To my dismay, this career revelation never occurred, and
actually as my degree went on I became more and more unsure about a career in
scientific research. For my MPhys
research, I investigated the effect of graphene upon bacteria, in the hope that
one day graphene could be used in a new generation of antibiotics. However, despite the amazing applications of
this research I learnt that a career in research is not for me (at least not
yet), as I’m not cut out for long hours in the lab and fiddling with computer
But by all means doesn’t mean that my degree was a waste of
time. On the contrary, my time as a
student was the best in my life – I’ve made fabulous life-long friends, gained
extremely employable skills, travelled to amazing places, and my
self-confidence has sky-rocketed.
One of the most important things that I’ve gained is that I’ve
learnt much more about myself, and what I like and what I dislike. I’ve discovered that I’m hugely passionate
about science communication, helping people, and spreading public awareness
about science, education, and social issues.
I also love working with people, using my creativity to blog and solve
problems, and enjoy variety in my work.
I’ve recently began work as a Student Recruitment & Widening
Participation Intern at the university and love it! In this role, I coordinate the University’s Aspiring
Student Society (UMASS), which helps people considering higher education to think
about their options and gives application and career guidance. I represent the University of Manchester at
UCAS fairs, help organise Open Days, and give talks to young people to help
them make more well-informed decisions about their futures. I work with the public on a regular basis,
every working hour is different and I feel proud working for such a prestigious
institution for which social responsibility is one of their core values. As term starts again soon I’m hoping to get
back involved with science and LBGTQ+ outreach too!
I’ve got no idea what’ll I’ll do after my internship, but
I’m sure as I carry on learning more, getting involved with more things and get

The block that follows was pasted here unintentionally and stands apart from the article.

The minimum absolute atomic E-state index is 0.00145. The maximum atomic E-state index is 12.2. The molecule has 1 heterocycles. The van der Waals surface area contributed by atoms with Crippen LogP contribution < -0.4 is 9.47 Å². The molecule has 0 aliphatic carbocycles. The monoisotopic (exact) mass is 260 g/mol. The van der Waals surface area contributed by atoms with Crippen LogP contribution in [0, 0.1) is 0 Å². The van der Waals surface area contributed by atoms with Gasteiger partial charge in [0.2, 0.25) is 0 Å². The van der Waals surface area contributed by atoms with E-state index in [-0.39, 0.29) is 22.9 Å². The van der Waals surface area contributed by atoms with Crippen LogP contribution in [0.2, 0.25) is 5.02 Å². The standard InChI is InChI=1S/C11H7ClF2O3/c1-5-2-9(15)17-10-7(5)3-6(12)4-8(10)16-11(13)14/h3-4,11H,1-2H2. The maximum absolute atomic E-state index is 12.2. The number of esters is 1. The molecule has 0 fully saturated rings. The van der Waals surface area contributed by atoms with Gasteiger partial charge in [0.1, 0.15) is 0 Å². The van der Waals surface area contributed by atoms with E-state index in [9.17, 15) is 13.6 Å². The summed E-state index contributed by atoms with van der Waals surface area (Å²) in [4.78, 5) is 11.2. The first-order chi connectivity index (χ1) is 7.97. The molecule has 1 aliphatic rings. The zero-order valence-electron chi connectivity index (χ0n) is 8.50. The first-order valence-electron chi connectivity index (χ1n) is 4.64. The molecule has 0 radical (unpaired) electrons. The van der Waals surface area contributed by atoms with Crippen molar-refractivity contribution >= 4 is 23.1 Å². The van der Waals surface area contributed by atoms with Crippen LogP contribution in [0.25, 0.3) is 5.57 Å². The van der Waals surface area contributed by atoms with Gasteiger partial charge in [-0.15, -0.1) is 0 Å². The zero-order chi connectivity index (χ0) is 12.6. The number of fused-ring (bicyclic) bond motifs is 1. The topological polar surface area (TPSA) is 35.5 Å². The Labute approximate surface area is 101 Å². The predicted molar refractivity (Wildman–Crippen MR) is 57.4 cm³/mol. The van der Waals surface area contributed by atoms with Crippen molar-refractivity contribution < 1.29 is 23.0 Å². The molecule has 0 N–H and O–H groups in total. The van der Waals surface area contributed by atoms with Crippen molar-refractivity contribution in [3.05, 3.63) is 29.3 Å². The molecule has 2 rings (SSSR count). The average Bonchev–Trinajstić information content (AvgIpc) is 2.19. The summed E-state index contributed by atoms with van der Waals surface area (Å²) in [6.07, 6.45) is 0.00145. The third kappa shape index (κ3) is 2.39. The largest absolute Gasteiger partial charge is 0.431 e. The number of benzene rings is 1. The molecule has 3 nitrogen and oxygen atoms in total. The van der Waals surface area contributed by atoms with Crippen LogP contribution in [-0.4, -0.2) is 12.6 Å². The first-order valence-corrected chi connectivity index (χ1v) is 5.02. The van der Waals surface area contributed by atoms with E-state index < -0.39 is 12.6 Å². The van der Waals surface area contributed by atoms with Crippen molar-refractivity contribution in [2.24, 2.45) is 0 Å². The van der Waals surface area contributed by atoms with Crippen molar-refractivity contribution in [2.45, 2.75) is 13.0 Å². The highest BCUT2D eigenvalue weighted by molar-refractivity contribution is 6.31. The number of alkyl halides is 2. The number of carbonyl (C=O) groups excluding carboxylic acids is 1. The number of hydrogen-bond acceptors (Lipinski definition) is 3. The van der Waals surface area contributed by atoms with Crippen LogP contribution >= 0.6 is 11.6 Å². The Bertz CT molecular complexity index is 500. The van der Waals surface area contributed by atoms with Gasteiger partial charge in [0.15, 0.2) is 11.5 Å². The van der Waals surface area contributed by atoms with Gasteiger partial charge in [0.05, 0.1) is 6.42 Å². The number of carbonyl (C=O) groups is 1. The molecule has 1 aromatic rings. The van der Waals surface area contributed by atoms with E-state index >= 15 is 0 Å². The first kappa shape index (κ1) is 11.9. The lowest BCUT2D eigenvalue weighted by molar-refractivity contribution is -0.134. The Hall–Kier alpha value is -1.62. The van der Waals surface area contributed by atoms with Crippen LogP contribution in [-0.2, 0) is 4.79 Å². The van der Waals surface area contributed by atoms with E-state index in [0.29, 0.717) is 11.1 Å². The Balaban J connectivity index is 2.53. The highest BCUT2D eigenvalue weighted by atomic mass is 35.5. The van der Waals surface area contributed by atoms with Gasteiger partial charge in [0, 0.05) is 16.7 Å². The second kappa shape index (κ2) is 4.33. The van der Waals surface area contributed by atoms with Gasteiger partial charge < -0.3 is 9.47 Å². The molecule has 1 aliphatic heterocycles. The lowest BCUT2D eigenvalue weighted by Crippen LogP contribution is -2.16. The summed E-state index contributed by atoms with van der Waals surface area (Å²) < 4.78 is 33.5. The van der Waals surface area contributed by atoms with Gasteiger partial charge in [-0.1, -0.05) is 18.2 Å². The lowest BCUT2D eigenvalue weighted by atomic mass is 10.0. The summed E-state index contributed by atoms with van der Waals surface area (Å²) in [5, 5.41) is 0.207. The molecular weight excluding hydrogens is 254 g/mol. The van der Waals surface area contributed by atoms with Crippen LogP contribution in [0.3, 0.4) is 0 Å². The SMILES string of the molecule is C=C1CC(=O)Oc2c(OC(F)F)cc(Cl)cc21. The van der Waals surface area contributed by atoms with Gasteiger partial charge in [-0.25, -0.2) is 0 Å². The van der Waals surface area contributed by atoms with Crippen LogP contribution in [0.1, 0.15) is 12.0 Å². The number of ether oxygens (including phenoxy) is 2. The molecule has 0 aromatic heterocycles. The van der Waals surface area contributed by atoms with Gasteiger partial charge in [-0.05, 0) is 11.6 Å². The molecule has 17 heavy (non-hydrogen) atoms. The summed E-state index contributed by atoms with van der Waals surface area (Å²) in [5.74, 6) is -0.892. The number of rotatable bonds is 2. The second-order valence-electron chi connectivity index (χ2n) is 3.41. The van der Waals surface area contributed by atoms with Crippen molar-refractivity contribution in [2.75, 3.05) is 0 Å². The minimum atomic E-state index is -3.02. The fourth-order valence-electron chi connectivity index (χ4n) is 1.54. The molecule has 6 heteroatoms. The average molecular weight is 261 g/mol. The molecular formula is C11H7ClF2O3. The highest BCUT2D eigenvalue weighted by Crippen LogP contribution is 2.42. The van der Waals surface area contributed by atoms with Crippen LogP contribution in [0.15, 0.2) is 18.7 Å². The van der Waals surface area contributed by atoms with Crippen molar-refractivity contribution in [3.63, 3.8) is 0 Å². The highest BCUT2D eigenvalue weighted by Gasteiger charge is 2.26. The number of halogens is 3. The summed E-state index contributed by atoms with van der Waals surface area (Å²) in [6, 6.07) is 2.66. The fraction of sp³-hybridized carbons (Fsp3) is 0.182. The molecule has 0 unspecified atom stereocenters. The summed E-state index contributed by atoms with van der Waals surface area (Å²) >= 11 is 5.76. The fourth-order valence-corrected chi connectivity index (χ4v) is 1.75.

to grips with the job, I’ll have a clearer idea of what my next step will be.
: The University of Manchester Aspiring Students’ Society – a good resource for
anyone who’s considering applying to any academic institution.
: The Widening Participation programmes at Manchester, which encourage students
of all educational backgrounds to apply to Manchester.
: Manchester’s hugely popular annual science festival – a great opportunity to
learn about different areas of science, its importance and impact. You can also speak to world-leading
: The University of Manchester’s Student Blogs.
These give a valuable insight into university life and offer tips
covering all parts of student life.
Hey, my name is Farah Farzana and I am a
medical student at the University of Manchester. Last year after I completed my
third year, I decided to take a year out of medicine to do a Masters in
Research degree in Tissue Engineering and Regenerative Medicine. This is known as an intercalated degree, that
many medics opt to do if they have further interests in research or any subject
in general. After completing this
Masters, I will go back to medical school to complete my final remaining two
years and hopefully graduate and become a doctor.
I never imagined or really anticipated
during the first few years of Medicine, that I have any interest in research.
To be honest, I was always scared by the prospect of going into research and
imagined it to be pretty intense and hard. However during my third year I
started becoming more interested in regenerative medicine, especially cell
based therapies and the potential of regenerating tissues. The growing area of
research that focuses of regenerating damaged organs or tissues, so in effect
you are giving them a new life every time they are damaged intrigued me. So I
decided to look into regenerating the structures within our spines known as the
What is the intervertebral disc and how does it cause back pain?
The intervertebral discs are structures that make up our spine,
and helps in overall mobility. With progressive age the spine goes through
trauma and increase pressure due to many factors such as obesity, because of